My Experience As A Piece-Rater
Posted by John Hitchcock on 2009/01/28
I spent nearly nine years working for a union company that had a combination of hourly workers and piece-raters (incentive workers). When I started out, I was obviously working for an hourly rate because I could not produce enough to be considered a piece-rater.
As time moved on, I got to the point where I was producing fast enough to be paid piece-rate instead of hourly in my piece-rate job. There were, and are, many hourly jobs at the plant, and those jobs are filled by people who believe they are working hard. They are producing enough to not have management all over them for lack of production. I remember one particular hourly employee saying, “If I go home exhausted, I worked too hard.”
Hourly employees and piece-rate employees get paid roughly the same base-rate, that is if a piece-rater does not make rate, he or she will be paid a base hourly rate that is roughly the same as an hourly worker. But it is slightly less. As of 2008, a “Class A” operator on hourly would be paid $12.40 an hour while a “Class A” operator on piece-rate would be guaranteed a minimum of $12.15 an hour. And the guarantee is based on the week’s average. So, a piece-rater could make $15.00 an hour for 4 days and $4.00 an hour for the 5th day and actually get paid that $4.00 an hour for that 5th day.
While I was working there, the company decided it was paying far too much money to certain segments of the piece-rate community. Pipe department, where people willingly pumped pain pills into their system on a daily basis to make their money, was re-time-studied to kill their $18.00/hour average. The new time-study was set at such a point nobody could reach base-rate, much less get beyond base-rate, without skipping breaks. All but 3 in Pipe department quit. 2 of the 3 remaining transferred out. The company, in desperate need for pipe, transferred 1 of the 2 back in.
One segment of Boot Department was making $19.00/hour, which was grossly overpaid, according to management. A time-study came in and resulted in cutting the pay of the two remaining employees in that segment down to $14.00/hour. The fact those two each had 25 years with the company or more, and the fact those two had found many shortcuts to increase their production and income was not a factor. The company had already decided anyone on the floor who made $17.00/hour was grossly overpaid.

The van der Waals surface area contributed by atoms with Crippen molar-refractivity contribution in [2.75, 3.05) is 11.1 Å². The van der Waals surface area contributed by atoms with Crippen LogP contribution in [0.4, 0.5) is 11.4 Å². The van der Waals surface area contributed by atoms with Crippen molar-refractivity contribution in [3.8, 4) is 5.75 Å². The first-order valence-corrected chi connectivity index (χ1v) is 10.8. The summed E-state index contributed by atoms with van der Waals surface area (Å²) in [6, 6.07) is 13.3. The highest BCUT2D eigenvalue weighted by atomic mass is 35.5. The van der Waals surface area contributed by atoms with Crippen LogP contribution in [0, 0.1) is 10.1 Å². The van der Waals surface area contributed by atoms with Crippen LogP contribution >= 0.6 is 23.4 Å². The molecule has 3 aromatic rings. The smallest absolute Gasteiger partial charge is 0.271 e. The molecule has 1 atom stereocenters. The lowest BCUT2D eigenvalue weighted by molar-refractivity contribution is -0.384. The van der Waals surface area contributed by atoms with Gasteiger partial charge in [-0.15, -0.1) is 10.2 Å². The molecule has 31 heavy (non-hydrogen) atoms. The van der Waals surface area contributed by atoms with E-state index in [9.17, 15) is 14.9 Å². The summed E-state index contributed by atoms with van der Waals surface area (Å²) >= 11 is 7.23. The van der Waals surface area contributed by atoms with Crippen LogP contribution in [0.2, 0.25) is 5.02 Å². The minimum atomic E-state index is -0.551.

Another segment of Boot Department has been overpaid, according to the company, for a very long time. It has been time-studied repeatedly. Each time-study resulted in lower pay per piece, as expected, yet the two people who are mainly responsible for output in this segment continue to make over $18.00/hour. And management is still unsatisfied. No doubt there will be more time-studies to cut their pay further.
Elbow Department has been time-studied and the results were obvious: their pay was drastically cut. Every time the company does a time-study, people lose money. And the company is amazed that overall productivity has fallen off. The company continuously states it is using the industry standard “3 miles per hour” to determine pay rates. When I asked what it meant, the company said “3 mph is 3 mph.” When I said it was a metaphor, the then-plant manager declared “It is not a metaphor, it is a fact.” Of course, 3 mph is 52 inches per second. There is no safe way to precisely band-saw steel at 52 inches per second without risk of cutting off fingers or worse. Of course, no machines shove steel through their parts at 52 inches per second. But 3mph is fact and not metaphor.
The fact every time-study reduces income for the piece-raters has nothing to do with … what does it have nothing to do with? The company only wants to kill wages for piece-raters to improve profitability. And I am not against improving profitability at all. Don’t get me wrong on this. Profitability is paramount in a business’s success. But is this company doing the right thing?
When I started working for the company, the company was producing above $90 per man-hour. There was a time I was there that the company was producing around $115 per man-hour. In 2008, the company was producing under $90 per man-hour with a stated necessity of $98 per man-hour. Of course, the company had absolutely no idea why productivity had fallen off so much, what with the increased cost of the finished goods. There was no way the company’s efforts to kill the pay of producers had any effect on productivity.
I said all that to say this: If you kill the income of the producers, the producers will kill the production. If you kill the incentive, there will be no incentive. If you overtax, you will lose your tax.
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